June 26, 2008
In the latest skirmish, New York has beaten back London in a tussle in the Gulf . NYSE Euronext has won a contract to build a cash and derivatives market in Qatar and the transatlantic exchange will take a quarter share of the Doha Securities Market. The London Stock Exchange had been the lead contender for the deal because the Qatar Investment Authority had amassed a 15-per-cent stake in the LSE.
It’s a blow for the LSE, which is keen to spread its wings, having beaten off several takeover bids from America and Europe. But the LSE has only itself to blame. A key factor in the loss of the Qatari deal was lack of a presence in derivatives, an expertise the LSE failed to acquire in 2001, when the London Exchange allowed Euronext to purchase Liffe, London’s premier financial futures market.
The continuing rivalry between New York and London is fascinating, but the intrigue that caused LSE shares to rise to a heady £20 ($38.84) has fallen away and the current price of £8 reflects a general belief that a takeover is unlikely.
While NYSE and Euronext are joined at the hip, Nasdaq is wedded to the Nordic OMX and the somewhat disappointed LSE is paired with Milan. Moreover, Qatar and Dubai together own 30 per cent of the LSE; these Emirates now hold the cards, another indication that the focus of investment activity is rapidly shifting from the established markets of the West to the emerging financial markets in the Gulf and the Far East.
Rivalry in the Gulf is intense, with Dubai setting the pace as the city state pump primes the financial service sector with commercial property and leisure developments.
Dubai needs these markets to succeed – it has virtually run out of oil. So far, the Dubai stock market is a tiddler, lacking sufficient liquidity because too much of the domestic capital is locked up by the state, or rather, the Emir and his family. Its neighbour, Abu Dhabi is also very active but still has the prop of significant oil reserves while Bahrain, which has been an established Gulf financial centre for several decades, has set out its stall as a centre for Islamic finance.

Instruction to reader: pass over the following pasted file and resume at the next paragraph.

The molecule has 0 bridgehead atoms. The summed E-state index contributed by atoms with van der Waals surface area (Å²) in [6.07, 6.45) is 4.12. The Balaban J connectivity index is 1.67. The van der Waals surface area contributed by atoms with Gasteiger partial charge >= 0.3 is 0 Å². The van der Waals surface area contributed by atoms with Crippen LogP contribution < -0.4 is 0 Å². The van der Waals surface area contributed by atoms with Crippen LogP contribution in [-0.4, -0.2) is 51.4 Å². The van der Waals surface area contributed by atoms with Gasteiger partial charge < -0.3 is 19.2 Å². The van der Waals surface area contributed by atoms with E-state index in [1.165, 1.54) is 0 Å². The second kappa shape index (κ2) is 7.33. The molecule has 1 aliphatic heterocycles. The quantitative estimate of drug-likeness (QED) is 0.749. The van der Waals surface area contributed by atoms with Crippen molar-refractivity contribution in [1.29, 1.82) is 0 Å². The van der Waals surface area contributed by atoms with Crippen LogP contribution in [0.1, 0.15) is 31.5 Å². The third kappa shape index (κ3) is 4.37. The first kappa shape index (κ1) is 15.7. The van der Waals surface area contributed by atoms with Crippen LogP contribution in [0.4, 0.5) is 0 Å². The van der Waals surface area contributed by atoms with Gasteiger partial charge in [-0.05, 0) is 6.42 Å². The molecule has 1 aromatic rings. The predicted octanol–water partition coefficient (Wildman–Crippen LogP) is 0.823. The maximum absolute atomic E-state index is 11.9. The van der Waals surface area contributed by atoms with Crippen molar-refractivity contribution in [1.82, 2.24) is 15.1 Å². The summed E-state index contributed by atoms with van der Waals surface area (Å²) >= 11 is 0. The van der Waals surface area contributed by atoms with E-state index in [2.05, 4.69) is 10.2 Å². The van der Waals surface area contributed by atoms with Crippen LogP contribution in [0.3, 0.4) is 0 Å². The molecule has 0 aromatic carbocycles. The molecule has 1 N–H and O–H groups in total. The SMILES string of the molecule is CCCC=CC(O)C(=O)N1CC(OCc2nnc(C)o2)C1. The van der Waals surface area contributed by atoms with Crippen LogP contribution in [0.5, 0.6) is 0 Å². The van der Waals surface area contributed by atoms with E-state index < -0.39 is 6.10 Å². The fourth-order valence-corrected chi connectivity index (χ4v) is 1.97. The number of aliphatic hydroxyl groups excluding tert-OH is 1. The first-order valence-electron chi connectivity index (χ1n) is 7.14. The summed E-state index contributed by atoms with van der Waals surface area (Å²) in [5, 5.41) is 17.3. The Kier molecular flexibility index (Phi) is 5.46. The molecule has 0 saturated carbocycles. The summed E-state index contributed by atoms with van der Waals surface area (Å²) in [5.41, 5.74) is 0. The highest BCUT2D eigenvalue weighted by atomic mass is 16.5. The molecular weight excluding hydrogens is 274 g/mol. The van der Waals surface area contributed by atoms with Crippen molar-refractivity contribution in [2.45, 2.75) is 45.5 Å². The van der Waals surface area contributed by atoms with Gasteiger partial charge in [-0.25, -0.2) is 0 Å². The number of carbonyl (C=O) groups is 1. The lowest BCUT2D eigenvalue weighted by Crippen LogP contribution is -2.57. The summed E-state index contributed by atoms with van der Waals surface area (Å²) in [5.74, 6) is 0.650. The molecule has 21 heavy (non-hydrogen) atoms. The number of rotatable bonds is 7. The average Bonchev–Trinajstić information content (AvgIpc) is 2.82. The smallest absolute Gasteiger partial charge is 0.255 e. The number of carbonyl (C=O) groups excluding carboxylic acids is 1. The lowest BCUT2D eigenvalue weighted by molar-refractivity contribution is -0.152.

Qatar is trying to make up quickly for lost time; its wealth derives from the world’s biggest gas field. But it lacks the relative sophistication and westernized culture of Dubai, which has been a magnet for professional service firms – lawyers, accountants and engineers who use the city as a hub for the region.
The question is whether the huge inflows of capital into the region from oil and gas revenues can be retained there or simply recycled and exported. According to Brad Bourland, economist at investment bank Jadwa, the oil revenues accruing to Saudi Arabia, the UAE and Kuwait up until 2030 will total some $17-trillion (U.S.), assuming an oil price of $100 per barrel. During the 1980s, there was no infrastructure – financial, commercial or industrial – to absorb oil revenues and the money flew into U.S. treasury bills and dollar accounts in the U.S. and in Europe. Today, infrastructure expands at a colossal pace and the requirement for investment is huge. Saudi Arabia alone has $390-billion in projects under way, half in oil and gas, petrochemicals and power generation. The Gulf countries understand they need to earn more from their oil and gas endowment so they are expanding into chemicals, steel and other primary industries.
There are efforts to establish commodities markets in the Gulf and the Far East. Hong Kong has just announced plans to establish a fuel oil futures contract. Dubai Mercantile Exchange has already launched a sour crude futures contract with the help of Nymex, home to America’s benchmark crude futures. Sour crude represents the majority of the world’s oil and it is growing in dominance as the popular light, sweet crudes diminish in volume. The Dubai contract struggles to gain acceptance as Saudi Aramco is still unwilling to use it as a benchmark to price its own crude.
There is little doubt, however, of the logic that suggests the focus of oil trading will shift to the main suppliers as North Sea and U.S. supplies begin to dwindle. It’s a challenge for London and New York, and attempts by the U.S. Congress to strangle the trade in futures out of fear that speculators are manipulating the oil price is dangerous and naive.
If the market is hamstrung in New York and London, it will move elsewhere and it now has somewhere else to go.